There is a virus that's far worse than Ebola and which has persisted much longer than polio. Unfortunately efforts to create a vaccine against it is neither being paid adequate attention nor being properly funded.
Symptoms include: A shutdown of the individual's mental faculty, lack of objective reasoning, mindless group action (zombie-effect), passive-aggressive tendencies and zero objectivity.
What is this dreadful virus?
It is called OARS, or Oga is Always Right Syndrome. Sadly, too many employees, tend to imagine their superiors as being super-human or all-knowing. Psychologists and sociologists call it Power Distance Index (PDI). According to Wikipedia, Power Distance is the extent to which the less powerful members of organizations and institutions (like most government agencies and family owned businesses) accept and expect that power is distributed unequally. The key words here are: accept and expect.
Individuals in societies like Nigeria or most African and Arab nations that exhibit a high degree of power distance accept hierarchies in which everyone has a place without the need for justification. So a monkey can be given a position as the head of a parastatal or even appointed as a substantive Minister and everyone would immediately adopt monkey like behaviours, eat only bananas for lunch and even grow a tail.
Societies with low power distance like most European countries e.g. United Kingdom, Norway or Sweden seek to have equal distribution of power. The effect of this is that in countries suffering from a high Power Index or OARS (Oga is Always Right Syndrome) the decision making is autocratic and centralized on an individual with no room for debate or intellectual discourse. When a monkey is given a seat at the head of the table, all other humans have to adopt monkey-like behaviours or stick out like a sore thumb and risk being be posted to a different department or location.
Let me share an experience that happened to me quite recently. We were in a board meeting with a highly placed national director and her officers. Our organisation had been appointed to plan a world class event for this agency and that day we were putting finishing touches on what the event would look like- the floor plan layout, colours of the day, VIP seating, sound, lighting, the works. Then I enquired about the agency's specific colour, as it appeared to me to be a blend of gold and brown. The "oga at the top" asserting her infallible wisdom and authority as the gate-keeper of the organisation's brand, informs me that it wasn't gold but a fine blend of colours.
In an effort to be agreeable, I politely said, "Yes madam, it isn't exactly gold, it just looks more like gold". Again she replies, "No, its magenta". And that's when it happens! Every other board member across the table, eleven of them in total echo back, "Yes madam, it's magenta". I start to stick out like that guy from the Last Supper, Judas Iscariot.
Now I used to be student of Arts back in secondary school, but although I was no Michaelangelo, however I do know that magenta wasn't even close to that colour being described, not by a long shot! So I quickly whip out my Blackberry, get on Google images and type in the word "Magenta" and what comes up was closer to pink than gold. I slide my phone back into my inner breast pocket, hold my tongue and thank God silently I wasn't working as a civil servant in one of these government agencies. If you ever wonder how the Federal Government systematically dumbs down the same people it spends 75% of its budget on- that's how. That got me thinking...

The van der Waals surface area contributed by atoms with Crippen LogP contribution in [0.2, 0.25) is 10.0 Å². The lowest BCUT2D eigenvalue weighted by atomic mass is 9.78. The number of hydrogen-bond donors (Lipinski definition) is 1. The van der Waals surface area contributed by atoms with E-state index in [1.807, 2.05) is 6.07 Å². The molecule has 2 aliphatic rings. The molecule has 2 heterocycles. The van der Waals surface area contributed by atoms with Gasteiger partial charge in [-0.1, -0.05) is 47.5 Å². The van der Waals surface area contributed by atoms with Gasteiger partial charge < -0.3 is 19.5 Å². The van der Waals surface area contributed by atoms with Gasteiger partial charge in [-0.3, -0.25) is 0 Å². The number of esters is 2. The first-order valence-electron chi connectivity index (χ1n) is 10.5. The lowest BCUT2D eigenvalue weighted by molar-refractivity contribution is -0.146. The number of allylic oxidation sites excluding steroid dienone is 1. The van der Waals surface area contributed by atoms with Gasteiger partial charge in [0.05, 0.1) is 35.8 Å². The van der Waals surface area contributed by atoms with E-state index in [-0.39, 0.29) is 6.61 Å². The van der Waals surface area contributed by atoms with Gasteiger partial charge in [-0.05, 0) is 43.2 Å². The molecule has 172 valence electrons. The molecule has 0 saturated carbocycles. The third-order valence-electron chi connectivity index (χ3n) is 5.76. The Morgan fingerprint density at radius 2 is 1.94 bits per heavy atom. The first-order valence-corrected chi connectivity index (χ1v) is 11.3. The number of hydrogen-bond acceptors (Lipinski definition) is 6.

In nearly 95% of organizations in Nigeria, no one calls their bosses on a first name basis. It's either "sir" or "madam" or "chief" or "chairman" or a variety of the sort. And when the boss takes an opinion on an issue, woe betide you if you have a contrasting opinion or you dare to poke holes in his argument. And that got me thinking even more...
I thought about my friend, Osas, a production engineer fresh from grabbing a Masters degree in Mechanical Engineering from the University of Benin, who tried making an argument on the need for consistent facility management and maintenance of the food processing factory where he worked, and felt gutted hearing the Managing Director say something like, "Why should we be wasting money on something that's working perfectly?"
On another occasion, for daring to yell on the young children of his bosses who were screaming and running around the factory while production was in process, he got reprimanded. Luckily, he has resigned.
I thought about my other friend, Abdul, who argued that the Nigeria Immigration recruitment exercise should be done online. But was shut down by his immediate supervisor, who said something like, "When it's your turn, Mr. Bill Gates, you can do it online, this is how we do things around here". We all know how that ended. Eventually after a series of letdowns, disappointments and rejections, the average employee learns to shut up and follow the principle of "Monkey see, Monkey do"
So even as senior managers when they see a shade of brown and the supreme oga at the top decides to christen it as magenta, everyone across the board table will echo and chorus, "Ah! Yes, it's magenta". Then we wonder why Nigeria's civil service is bereft of new ideas and innovation.
So after the meeting, my project coordinator, Hope, asks me why I didn't speak up about the "Magenta issue". I smile and remind her that sometimes it's more important to have a cheque than to be right. We would stand a greater risk of making madam and her 11 disciples our perpetual enemies by contradicting her publicly, it would only make her seek vengeance.
Now you see how the virus spreads, don't you?
Acceptance and Expectation working closely together for all the wrong reasons.
Ebuka J. Anichebe
Action Coach, Author and Speaker